Substance use prevention programs for indigenous adolescents in the United States of America, Canada, Australia and New Zealand: Protocol for a systematic review

Reference

Snijder, M., Stapinski, L., Lees, B., Newton, N., Champion, K., Chapman, C., ... & Teesson, M. (2018). Substance Use Prevention Programs for Indigenous Adolescents in the United States of America, Canada, Australia and New Zealand: Protocol for a Systematic Review. JMIR research protocols, 7(2).

Abstract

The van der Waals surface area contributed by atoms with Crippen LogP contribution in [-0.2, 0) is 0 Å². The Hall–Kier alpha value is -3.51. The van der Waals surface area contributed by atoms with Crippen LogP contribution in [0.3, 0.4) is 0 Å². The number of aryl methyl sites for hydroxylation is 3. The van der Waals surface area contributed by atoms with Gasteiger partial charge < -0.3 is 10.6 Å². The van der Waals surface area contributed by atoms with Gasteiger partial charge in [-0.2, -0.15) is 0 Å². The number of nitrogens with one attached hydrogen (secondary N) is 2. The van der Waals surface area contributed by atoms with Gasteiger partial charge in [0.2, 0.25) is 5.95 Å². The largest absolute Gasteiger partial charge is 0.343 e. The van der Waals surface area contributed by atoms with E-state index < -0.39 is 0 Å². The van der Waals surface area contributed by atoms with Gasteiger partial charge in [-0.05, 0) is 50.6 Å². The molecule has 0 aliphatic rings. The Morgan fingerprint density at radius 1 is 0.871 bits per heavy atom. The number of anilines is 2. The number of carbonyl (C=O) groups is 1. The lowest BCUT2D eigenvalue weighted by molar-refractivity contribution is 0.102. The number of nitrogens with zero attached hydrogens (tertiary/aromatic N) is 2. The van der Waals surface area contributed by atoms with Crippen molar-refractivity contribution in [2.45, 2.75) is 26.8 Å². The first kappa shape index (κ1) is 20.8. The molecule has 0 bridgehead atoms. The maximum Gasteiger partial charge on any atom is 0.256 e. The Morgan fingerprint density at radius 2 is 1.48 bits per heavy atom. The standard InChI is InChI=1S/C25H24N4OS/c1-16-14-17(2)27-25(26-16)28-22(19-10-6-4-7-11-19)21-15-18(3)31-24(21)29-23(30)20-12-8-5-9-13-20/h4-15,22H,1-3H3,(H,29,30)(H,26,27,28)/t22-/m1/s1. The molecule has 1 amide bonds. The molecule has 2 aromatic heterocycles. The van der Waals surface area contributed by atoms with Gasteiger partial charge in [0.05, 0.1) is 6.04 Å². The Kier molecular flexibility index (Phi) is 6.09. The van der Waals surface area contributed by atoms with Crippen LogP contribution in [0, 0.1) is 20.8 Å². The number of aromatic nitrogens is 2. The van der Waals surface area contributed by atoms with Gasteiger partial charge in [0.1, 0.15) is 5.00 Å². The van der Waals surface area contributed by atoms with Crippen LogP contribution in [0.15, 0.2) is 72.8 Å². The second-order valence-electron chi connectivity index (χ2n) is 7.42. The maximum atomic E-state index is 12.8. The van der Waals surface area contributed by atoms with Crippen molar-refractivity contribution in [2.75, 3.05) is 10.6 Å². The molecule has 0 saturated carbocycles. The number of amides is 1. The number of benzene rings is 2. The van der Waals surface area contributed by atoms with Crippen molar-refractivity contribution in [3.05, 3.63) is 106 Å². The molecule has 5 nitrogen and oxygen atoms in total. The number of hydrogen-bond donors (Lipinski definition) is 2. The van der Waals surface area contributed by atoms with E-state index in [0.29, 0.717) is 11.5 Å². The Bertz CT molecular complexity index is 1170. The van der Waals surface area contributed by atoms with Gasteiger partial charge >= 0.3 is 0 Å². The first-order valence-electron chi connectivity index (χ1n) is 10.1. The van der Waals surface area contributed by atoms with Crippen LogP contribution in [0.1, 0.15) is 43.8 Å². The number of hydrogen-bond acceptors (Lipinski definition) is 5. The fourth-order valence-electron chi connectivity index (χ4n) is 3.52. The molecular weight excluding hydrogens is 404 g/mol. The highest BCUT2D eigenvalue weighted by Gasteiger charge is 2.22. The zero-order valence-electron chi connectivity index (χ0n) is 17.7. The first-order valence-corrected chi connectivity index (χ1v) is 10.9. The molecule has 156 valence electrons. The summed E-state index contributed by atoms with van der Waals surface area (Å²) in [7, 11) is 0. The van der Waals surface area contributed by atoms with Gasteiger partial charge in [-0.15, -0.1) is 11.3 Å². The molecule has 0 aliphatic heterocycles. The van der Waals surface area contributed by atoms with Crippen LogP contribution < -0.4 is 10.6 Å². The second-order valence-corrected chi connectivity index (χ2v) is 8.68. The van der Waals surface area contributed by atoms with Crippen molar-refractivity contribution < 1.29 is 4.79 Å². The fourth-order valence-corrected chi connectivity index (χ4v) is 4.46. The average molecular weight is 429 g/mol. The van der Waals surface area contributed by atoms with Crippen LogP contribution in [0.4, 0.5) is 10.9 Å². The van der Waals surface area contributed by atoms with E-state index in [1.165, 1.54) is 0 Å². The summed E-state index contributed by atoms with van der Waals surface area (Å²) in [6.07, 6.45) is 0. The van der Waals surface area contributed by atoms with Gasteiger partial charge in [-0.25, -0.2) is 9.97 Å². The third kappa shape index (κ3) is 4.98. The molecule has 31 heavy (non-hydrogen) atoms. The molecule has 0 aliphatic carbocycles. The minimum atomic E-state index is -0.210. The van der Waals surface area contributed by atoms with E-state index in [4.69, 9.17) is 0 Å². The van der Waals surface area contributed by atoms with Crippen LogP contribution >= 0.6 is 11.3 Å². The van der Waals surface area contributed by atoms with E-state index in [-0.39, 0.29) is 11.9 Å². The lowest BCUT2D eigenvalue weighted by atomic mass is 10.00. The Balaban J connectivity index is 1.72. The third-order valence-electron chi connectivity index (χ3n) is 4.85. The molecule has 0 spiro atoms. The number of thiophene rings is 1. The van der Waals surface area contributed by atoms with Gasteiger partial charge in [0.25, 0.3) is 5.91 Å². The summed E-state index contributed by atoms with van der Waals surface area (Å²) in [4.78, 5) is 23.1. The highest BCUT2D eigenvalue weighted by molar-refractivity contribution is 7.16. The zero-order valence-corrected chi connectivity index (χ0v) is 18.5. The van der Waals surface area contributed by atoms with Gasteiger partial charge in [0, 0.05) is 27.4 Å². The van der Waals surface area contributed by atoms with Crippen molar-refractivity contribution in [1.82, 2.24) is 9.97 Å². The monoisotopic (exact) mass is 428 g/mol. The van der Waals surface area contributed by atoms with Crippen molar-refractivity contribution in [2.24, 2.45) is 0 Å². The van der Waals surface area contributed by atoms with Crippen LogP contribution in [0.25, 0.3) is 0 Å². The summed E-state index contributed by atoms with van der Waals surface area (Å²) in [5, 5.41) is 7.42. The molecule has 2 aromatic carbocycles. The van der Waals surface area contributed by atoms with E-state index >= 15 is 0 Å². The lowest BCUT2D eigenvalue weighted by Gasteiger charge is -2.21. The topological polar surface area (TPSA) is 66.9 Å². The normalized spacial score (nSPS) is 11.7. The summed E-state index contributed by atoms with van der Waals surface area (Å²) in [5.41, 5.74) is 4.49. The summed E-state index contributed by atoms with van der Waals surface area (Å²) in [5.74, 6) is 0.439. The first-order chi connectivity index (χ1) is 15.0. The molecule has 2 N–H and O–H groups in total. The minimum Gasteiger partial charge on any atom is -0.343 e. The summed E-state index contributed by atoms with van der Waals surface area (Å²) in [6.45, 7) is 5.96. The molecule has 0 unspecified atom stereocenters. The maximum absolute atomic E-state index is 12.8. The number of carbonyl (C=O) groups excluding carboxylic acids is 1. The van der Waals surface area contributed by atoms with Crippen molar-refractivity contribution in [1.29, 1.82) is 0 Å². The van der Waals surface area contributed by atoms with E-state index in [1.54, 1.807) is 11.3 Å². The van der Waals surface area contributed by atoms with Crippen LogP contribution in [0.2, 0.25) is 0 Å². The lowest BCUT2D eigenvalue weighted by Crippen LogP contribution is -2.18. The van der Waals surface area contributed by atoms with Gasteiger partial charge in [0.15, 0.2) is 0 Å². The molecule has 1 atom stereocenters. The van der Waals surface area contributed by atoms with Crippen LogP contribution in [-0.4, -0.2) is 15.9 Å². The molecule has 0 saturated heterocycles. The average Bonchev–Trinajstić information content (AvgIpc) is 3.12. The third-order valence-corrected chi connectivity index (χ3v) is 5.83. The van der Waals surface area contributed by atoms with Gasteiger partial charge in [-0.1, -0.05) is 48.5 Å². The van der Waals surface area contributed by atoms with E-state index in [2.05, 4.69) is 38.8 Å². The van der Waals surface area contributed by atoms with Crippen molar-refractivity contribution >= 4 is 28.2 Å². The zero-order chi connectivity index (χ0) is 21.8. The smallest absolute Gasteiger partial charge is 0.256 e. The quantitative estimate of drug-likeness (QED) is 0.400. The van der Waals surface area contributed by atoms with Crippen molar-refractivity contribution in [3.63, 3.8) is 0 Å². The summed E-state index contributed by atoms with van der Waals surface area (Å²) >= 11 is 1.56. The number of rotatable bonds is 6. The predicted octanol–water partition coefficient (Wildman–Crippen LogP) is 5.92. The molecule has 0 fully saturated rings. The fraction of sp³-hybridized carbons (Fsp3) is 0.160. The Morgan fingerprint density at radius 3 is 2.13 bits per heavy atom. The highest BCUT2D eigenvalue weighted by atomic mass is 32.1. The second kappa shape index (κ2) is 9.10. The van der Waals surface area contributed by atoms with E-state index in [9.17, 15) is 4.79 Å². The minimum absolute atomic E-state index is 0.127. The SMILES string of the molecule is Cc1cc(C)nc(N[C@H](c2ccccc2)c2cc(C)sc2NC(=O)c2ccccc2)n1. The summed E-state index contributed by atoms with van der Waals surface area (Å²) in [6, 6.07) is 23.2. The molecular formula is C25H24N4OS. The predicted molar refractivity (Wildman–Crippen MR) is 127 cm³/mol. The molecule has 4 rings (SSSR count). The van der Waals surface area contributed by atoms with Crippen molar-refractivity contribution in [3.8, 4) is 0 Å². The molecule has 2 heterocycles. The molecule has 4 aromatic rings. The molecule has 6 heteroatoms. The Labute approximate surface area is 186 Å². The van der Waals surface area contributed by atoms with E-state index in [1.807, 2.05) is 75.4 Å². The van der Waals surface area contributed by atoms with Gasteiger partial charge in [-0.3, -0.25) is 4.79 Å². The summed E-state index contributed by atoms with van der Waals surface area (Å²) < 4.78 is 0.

Background: Indigenous adolescents are at a higher risk of experiencing harms related to substance use compared with their non-Indigenous counterparts as a consequence of earlier onset and higher rates of substance use. Early onset of substance use has been identified as a risk factor for future substance use problems and other health, social, and family outcomes. Therefore, prevention of substance use among adolescents has been identified as a key area to improve health of Indigenous Peoples. Evidence exists for the effectiveness of prevention approaches for adolescents in mainstream populations and, most recently, for the use of computer- and Internet-delivered interventions to overcome barriers to implementation. However, there is currently no conclusive evidence about the effectiveness of these approaches for Indigenous adolescents. Objective: The purpose of this review is to synthesize the international evidence regarding the effectiveness of substance use prevention programs for Indigenous adolescents in the United States, Canada, Australia, and New Zealand. Methods: A total of 8 peer-reviewed databases and 20 gray literature databases will be searched, using search terms in line with the aims of this review and based on previous relevant reviews of substance use prevention. Studies will be included if they evaluate a substance use prevention program with Indigenous adolescents (aged 10 to 19 years) as the primary participant group and are published between January 1, 1990 and August 31, 2017. Results: A narrative synthesis will be provided about the effectiveness of the programs, the type of program (whether culture-based, adapted, or unadapted), delivery of the program (computer- and Internet-delivered or traditional), and the setting in which the programs are delivered (community, school, family, clinical, or a combination). Conclusions: The study will identify core elements of effective substance use prevention programs among Indigenous adolescents and appraise the methodological quality of the studies. This review will provide researchers, policy makers, and program developers with evidence about the potential use of prevention approaches for Indigenous adolescents.   Mieke Snijder, Lexine Stapinski, Briana Lees, Nicola Newton, Katrina Champion, Catherine Chapman, James Ward, Maree Teesson.

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